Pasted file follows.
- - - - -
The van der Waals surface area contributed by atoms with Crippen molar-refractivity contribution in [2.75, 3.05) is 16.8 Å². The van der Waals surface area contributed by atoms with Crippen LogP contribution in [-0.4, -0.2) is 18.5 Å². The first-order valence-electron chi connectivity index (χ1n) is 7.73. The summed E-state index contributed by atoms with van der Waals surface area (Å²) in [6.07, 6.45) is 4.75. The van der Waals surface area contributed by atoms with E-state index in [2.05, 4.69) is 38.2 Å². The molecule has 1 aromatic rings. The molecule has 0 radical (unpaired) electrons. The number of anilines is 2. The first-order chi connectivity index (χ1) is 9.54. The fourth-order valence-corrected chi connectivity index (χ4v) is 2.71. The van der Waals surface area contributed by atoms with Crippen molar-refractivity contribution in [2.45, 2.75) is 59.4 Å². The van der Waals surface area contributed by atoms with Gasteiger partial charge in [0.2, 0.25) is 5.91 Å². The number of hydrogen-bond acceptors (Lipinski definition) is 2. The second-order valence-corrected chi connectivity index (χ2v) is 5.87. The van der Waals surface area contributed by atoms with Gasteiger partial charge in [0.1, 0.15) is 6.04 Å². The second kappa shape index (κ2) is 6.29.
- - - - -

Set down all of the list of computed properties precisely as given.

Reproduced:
The van der Waals surface area contributed by atoms with Crippen molar-refractivity contribution in [2.75, 3.05) is 16.8 Å². The van der Waals surface area contributed by atoms with Crippen LogP contribution in [-0.4, -0.2) is 18.5 Å². The first-order valence-electron chi connectivity index (χ1n) is 7.73. The summed E-state index contributed by atoms with van der Waals surface area (Å²) in [6.07, 6.45) is 4.75. The van der Waals surface area contributed by atoms with E-state index in [2.05, 4.69) is 38.2 Å². The molecule has 1 aromatic rings. The molecule has 0 radical (unpaired) electrons. The number of anilines is 2. The first-order chi connectivity index (χ1) is 9.54. The fourth-order valence-corrected chi connectivity index (χ4v) is 2.71. The van der Waals surface area contributed by atoms with Crippen molar-refractivity contribution in [2.45, 2.75) is 59.4 Å². The van der Waals surface area contributed by atoms with Gasteiger partial charge in [0.2, 0.25) is 5.91 Å². The number of hydrogen-bond acceptors (Lipinski definition) is 2. The second-order valence-corrected chi connectivity index (χ2v) is 5.87. The van der Waals surface area contributed by atoms with Gasteiger partial charge in [0.1, 0.15) is 6.04 Å². The second kappa shape index (κ2) is 6.29.